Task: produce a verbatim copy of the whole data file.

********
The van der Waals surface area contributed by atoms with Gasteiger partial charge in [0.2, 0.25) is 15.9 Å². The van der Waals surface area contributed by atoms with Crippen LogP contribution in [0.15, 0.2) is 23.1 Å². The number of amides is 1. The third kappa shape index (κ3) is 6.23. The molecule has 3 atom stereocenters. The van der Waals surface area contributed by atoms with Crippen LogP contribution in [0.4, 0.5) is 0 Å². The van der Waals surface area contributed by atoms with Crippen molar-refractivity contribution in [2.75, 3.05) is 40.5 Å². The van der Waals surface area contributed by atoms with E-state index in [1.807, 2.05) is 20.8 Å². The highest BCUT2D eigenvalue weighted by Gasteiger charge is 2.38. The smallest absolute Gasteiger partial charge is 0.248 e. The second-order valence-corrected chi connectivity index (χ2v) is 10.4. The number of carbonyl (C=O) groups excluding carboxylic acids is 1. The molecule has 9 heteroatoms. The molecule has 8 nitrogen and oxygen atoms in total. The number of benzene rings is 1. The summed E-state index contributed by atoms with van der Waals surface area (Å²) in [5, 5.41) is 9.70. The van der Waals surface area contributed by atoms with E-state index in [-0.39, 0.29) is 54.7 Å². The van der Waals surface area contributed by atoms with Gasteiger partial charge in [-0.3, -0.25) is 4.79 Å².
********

The van der Waals surface area contributed by atoms with Gasteiger partial charge in [0.2, 0.25) is 15.9 Å². The van der Waals surface area contributed by atoms with Crippen LogP contribution in [0.15, 0.2) is 23.1 Å². The number of amides is 1. The third kappa shape index (κ3) is 6.23. The molecule has 3 atom stereocenters. The van der Waals surface area contributed by atoms with Crippen LogP contribution in [0.4, 0.5) is 0 Å². The van der Waals surface area contributed by atoms with Crippen molar-refractivity contribution in [2.75, 3.05) is 40.5 Å². The van der Waals surface area contributed by atoms with E-state index in [1.807, 2.05) is 20.8 Å². The highest BCUT2D eigenvalue weighted by Gasteiger charge is 2.38. The smallest absolute Gasteiger partial charge is 0.248 e. The second-order valence-corrected chi connectivity index (χ2v) is 10.4. The number of carbonyl (C=O) groups excluding carboxylic acids is 1. The molecule has 9 heteroatoms. The molecule has 8 nitrogen and oxygen atoms in total. The number of benzene rings is 1. The summed E-state index contributed by atoms with van der Waals surface area (Å²) in [5, 5.41) is 9.70. The van der Waals surface area contributed by atoms with E-state index in [-0.39, 0.29) is 54.7 Å². The van der Waals surface area contributed by atoms with Gasteiger partial charge in [-0.3, -0.25) is 4.79 Å².